RICHMOND, Va. -- When President Joe Biden signed legislation that made lynching a federal hate crime last week, it was a "remarkable" moment for Kimberly Wilson.
"It was really a moment in time where confronting that legacy of racial terror -- which is lynching," said Wilson. "The Emmett Till Antilynching Act is just critical to racial healing, as well, to identify that we're not going to tolerate this type of racial terror anymore."
For Wilson, it went beyond her personal feelings to include her ancestor -- who was a leading figure in the fight against lynching.
"I think that would he would have really rejoiced in the moment," said Mitchell. "I think he would have felt that relief of finally, after all of these years, that not just him, but others have been heard."
The newspaper was honored in the last General Assembly session, when lawmakers passed a bill that would allow for the issuance of special license plates bearing the paper's name. The bill only needs Gov. Glenn Youngkin's (R) signature to become law (a spokesperson for the Governor said he is currently reviewing the legislation).
Mitchell took over as editor at the age of 21 and held the position for the next 45 years. During that time he earned the nickname the "Fighting Editor" and among the issues he tackled was that of lynching in Virginia and across the United States.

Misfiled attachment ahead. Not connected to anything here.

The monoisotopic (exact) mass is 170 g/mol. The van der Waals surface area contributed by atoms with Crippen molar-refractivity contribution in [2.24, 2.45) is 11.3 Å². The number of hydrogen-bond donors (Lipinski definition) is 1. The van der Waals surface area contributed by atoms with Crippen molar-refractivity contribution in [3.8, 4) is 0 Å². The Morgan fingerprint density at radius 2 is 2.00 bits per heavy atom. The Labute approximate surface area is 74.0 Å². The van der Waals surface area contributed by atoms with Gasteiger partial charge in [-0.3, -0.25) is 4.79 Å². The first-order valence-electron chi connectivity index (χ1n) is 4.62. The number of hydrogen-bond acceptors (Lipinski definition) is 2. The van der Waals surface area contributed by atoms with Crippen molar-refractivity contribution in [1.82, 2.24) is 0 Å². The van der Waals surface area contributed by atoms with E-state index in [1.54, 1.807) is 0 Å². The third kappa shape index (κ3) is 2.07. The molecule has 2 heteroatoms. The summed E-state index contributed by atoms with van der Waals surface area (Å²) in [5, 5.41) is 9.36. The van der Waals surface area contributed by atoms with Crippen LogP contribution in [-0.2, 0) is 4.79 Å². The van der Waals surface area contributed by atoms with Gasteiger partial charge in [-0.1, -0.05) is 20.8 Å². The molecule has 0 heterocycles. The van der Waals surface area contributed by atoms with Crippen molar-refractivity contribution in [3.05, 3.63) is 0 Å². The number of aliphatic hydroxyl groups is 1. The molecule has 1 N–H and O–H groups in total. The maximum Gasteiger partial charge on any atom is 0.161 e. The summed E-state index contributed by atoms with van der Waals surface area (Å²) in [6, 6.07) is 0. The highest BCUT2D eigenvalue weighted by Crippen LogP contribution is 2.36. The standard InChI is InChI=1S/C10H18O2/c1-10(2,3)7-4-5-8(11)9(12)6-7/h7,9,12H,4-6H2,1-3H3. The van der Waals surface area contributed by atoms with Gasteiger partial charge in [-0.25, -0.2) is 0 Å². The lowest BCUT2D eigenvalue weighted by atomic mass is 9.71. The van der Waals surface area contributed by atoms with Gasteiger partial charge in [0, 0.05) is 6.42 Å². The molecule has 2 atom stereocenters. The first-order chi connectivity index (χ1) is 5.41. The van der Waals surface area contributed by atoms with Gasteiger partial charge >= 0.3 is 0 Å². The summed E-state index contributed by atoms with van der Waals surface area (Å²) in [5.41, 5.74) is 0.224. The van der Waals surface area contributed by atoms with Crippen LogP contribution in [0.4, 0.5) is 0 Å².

"He just reported and fought fearlessly and openly campaigned against racial terrorism and lynching. And he really never just sat at his office at his desk, he was always out speaking to it and fighting injustices head on," said Wilson. "He published on a daily basis, every lynching that he heard about. Where it was, who it was, and he would identify if it was Black and White or just anyone… It wasn't just about Black injustice, it was human, it was humanity. You know, he just abhorred it and thought that it was clearly terrorism and murder."
In one instance, in May 1886, Mitchell was threatened after covering a lynching in Charlotte County and warned not to come to the area.
"Well, he went to Charlotte County to confront anyone that wanted to talk to him about it," said Wilson. Mitchell wrote he was never confronted. "He was not scared. He was only 22 years old at that time and I think that started his legacy of what I call the fight for injustices around racial and lynching inequalities."
While different groups that have researched in the United States report different totals, University of Richmond History Professor Ed Ayers said there were around 4,000 lynchings, with the victims being predominantly Black, between 1880 and the mid-20th century.
"The lynching epidemic, as it was called, really afflicted the United States, especially the American south, between 1880 and 1930 and Virginia was a part of that," said Ayers, who added Virginia's total was at least 86. "In comparison to Georgia, for example, Virginia, had many fewer lynchings, but the ones that did have bore the same hallmarks of those we could find across the south -- which were ritualized, very large mobs, publicly acknowledged by local newspapers, often permitted by local law enforcement."